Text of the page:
Our new ATO Innovation Framework provides a simple and more consistent approach across the organisation that is aligned to our corporate priorities. In an organisation the size of the ATO it is important to promote greater visibility of ideas or initiatives and provide opportunities for collaboration across business lines. It will also provide a way to reduce duplication of similar ideas, the ability to leverage ideas across different parts of the organisation and help filter and categorise these ideas – sorting those which can and should be taken forward and determining how they are progressed.

    This framework will support and facilitate three types of change:

    • Grassroots change – simple change where it is easy to make improvements as part of our everyday work with limited investment.
    • Tactical change – improvements where we need a level of collaboration across the organisation and some investment.
    • Transformational change – taking steps towards our longer term future direction.

    The framework is also designed to attract innovations worth testing and to refine, develop, test and fail or validate ideas. This will then allow informed investment decisions on how an idea may work, its value and feasibility.

    Prevention, Education and Support through business partners – clients and staff

    To be sustainable in a rapidly changing world, we need to keep up with changes and, more importantly, support our clients to meet their tax and super obligations. The answer lies in working in partnership with tax teachers, tax practitioners, business, industry bodies and other organisations.

    School Education

    The ATO has 9.6 million individual clients, and not surprisingly, individual clients have the most interaction of all categories of taxpayers with the ATO. They contribute around 47% of all tax collected. Given these facts, understanding the basics of taxation and superannuation is essential learning for all young Australians.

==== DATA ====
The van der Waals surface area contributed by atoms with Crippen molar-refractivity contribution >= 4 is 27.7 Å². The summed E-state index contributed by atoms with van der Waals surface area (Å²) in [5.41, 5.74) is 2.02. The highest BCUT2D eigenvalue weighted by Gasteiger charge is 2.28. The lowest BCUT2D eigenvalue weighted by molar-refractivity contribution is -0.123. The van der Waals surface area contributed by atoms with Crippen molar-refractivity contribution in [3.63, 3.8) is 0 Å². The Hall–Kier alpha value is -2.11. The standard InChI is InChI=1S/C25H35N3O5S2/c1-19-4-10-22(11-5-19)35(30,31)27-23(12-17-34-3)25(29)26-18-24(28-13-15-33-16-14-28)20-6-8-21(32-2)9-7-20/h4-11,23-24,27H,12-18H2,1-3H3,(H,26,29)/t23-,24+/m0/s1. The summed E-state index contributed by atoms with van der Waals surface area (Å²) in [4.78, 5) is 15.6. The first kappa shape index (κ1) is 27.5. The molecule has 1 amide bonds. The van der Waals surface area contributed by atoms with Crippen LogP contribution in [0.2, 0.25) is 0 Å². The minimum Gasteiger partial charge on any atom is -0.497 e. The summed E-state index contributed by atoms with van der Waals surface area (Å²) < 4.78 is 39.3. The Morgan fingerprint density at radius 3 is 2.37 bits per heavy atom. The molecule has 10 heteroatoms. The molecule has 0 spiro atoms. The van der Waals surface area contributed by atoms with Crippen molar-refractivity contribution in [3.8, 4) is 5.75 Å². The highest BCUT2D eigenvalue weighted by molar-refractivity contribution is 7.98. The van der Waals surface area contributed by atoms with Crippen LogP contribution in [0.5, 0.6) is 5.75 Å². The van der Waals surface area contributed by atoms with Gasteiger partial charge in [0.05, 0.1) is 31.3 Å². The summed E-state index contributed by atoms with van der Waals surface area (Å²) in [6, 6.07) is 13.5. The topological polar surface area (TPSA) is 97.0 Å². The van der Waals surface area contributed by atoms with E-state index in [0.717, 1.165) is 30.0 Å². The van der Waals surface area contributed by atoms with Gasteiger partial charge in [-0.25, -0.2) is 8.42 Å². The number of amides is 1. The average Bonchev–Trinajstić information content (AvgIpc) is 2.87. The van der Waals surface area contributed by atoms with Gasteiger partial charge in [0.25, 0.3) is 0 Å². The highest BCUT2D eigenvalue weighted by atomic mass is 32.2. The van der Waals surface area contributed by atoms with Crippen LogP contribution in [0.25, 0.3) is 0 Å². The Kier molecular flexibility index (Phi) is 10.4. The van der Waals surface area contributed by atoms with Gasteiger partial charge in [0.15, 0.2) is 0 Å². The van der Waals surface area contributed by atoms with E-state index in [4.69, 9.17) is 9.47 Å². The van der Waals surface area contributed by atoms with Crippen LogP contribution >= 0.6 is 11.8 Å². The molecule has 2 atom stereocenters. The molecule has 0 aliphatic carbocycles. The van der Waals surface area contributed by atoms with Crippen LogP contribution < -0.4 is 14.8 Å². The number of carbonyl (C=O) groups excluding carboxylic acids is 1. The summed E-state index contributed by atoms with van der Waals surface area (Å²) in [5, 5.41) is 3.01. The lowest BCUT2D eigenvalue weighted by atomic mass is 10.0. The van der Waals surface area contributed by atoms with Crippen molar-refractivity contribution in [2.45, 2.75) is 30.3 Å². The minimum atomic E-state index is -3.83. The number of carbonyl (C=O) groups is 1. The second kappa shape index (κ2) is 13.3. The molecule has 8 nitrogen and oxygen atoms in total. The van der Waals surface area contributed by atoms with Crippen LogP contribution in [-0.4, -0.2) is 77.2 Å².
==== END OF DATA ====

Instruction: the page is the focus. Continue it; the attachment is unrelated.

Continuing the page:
The ATO promotes learning of tax and super through school visits, expos and teacher training (teacher professional learning). Although teaching tax and super is not mandatory, the ATO material is linked to the national curriculum. The take-up of our existing products and services is inconsistent across schools, something that Assistant Commissioner Kath Anderson talked about at last year’s conference.

    In the last 12 months we have done considerable research to better understand community sentiment and we’ve also been undertaking a program of work to redesign our materials and our approach. The aim being that, by 2024, tax and super learning will be:

    • included in the Australian curricula (federal and state). We recently provided a submission to the NSW Education Board’s curriculum review and will provide further submissions to curriculum reviews as the opportunities arise;
    • actively taught in at least 50% of schools, supported by products and services that have been co-designed with teachers, are easy to teach and understand, and are accepted and accessible. For example, we’ve been co-designing a values-based primary school resource with teachers and various stakeholders which we hope to launch in mid–2019, and